Rl and R2 take the reference output voltage and divide it to set the actual output voltage with respect to the band-gap reference. In this mode a minimum load of 100 mA is recommended for the 5-volt supply, and the others require some minimum as well. (Failing to do this results in over-voltage at the output.)
Output regulation of these supplies is actually much better than that of the batteries they replace, and I’m pleased to note there have so far been no frantic calls for service from the road. Right, Steve?
That’s right, Glenn. The unit indeed came together within the two week deadline. For the last 5,000 miles it has been a trouble-free, low-overhead power source for a whole bikeload of CMOS logic, personal entertainment electronics, packet TNCs, and more. Each supply is switched on by an OR of steering diodes and front-panel toggle switches, keeping wasted power to a minimum at limes of few loads. During normal bike activity, with only the 2-meter rig and the bicycle control processor on, each battery puts out about 100 mA… giving me roughly 25 hours of routine use on a full charge. (Night riding with all lights shortens this figure to 7 hours.)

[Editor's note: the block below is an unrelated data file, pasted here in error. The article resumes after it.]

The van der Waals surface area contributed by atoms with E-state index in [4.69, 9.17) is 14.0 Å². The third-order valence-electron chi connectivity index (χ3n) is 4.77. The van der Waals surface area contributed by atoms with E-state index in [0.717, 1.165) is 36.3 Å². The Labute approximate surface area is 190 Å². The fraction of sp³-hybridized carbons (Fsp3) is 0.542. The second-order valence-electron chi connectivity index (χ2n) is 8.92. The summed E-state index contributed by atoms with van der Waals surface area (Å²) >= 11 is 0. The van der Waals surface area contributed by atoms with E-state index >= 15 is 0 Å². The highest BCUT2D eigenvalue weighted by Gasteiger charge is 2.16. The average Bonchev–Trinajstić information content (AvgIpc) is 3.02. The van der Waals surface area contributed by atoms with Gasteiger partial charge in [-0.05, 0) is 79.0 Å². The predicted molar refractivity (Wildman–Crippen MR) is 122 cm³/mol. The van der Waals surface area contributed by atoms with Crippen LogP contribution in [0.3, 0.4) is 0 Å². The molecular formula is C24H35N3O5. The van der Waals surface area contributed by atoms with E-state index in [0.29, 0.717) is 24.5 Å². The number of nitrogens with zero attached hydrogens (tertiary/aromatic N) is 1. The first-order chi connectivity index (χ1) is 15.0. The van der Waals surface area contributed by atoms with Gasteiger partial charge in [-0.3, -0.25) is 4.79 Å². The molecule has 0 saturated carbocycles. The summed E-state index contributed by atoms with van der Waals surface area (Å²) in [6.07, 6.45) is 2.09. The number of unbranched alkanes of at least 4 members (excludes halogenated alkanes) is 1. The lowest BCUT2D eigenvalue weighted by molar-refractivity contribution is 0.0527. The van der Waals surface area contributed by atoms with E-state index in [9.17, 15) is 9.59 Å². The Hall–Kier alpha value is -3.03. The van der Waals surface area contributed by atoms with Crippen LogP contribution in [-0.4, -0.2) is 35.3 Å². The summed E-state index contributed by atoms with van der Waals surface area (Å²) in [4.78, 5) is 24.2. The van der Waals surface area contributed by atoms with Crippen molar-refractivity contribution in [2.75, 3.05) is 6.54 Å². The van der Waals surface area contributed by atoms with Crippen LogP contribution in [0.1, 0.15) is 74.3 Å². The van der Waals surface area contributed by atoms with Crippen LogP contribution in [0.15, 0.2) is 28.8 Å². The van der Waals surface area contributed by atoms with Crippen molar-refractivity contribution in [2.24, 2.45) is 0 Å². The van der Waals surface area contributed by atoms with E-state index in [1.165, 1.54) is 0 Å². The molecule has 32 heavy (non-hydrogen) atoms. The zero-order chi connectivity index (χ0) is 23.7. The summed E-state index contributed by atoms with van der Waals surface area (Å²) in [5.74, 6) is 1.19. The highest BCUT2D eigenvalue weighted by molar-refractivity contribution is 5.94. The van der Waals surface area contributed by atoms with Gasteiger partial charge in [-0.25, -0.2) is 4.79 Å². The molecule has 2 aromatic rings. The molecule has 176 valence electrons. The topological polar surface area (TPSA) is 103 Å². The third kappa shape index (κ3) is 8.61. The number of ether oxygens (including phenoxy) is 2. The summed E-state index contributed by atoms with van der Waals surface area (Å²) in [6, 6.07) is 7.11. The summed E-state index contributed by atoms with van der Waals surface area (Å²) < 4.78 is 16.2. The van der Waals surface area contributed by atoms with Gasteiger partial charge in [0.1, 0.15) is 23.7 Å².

And so, there it is: a self-maintaining, lightweight, efficient, solar-charged, multiple-output power supply. People often comment on the microprocessors, observing quite correctly that my high-tech nomadics never could have occurred a decade ago. But there are a host of other whiz-bang technologies as well: new devices that do not make the headlines very often, but still change the way we deal with the world. Buried in the bike, for example, is a 1-farad, 5.5-volt electrolytic capacitor about 1 inch tall. The switching supplies convert power at 85-90% efficiency. Distributed throughout the Winnebiko are the magical products of our collective technological consciousness, and I could never do it without them… even if they’re NOT digital.
Cheers from Key West…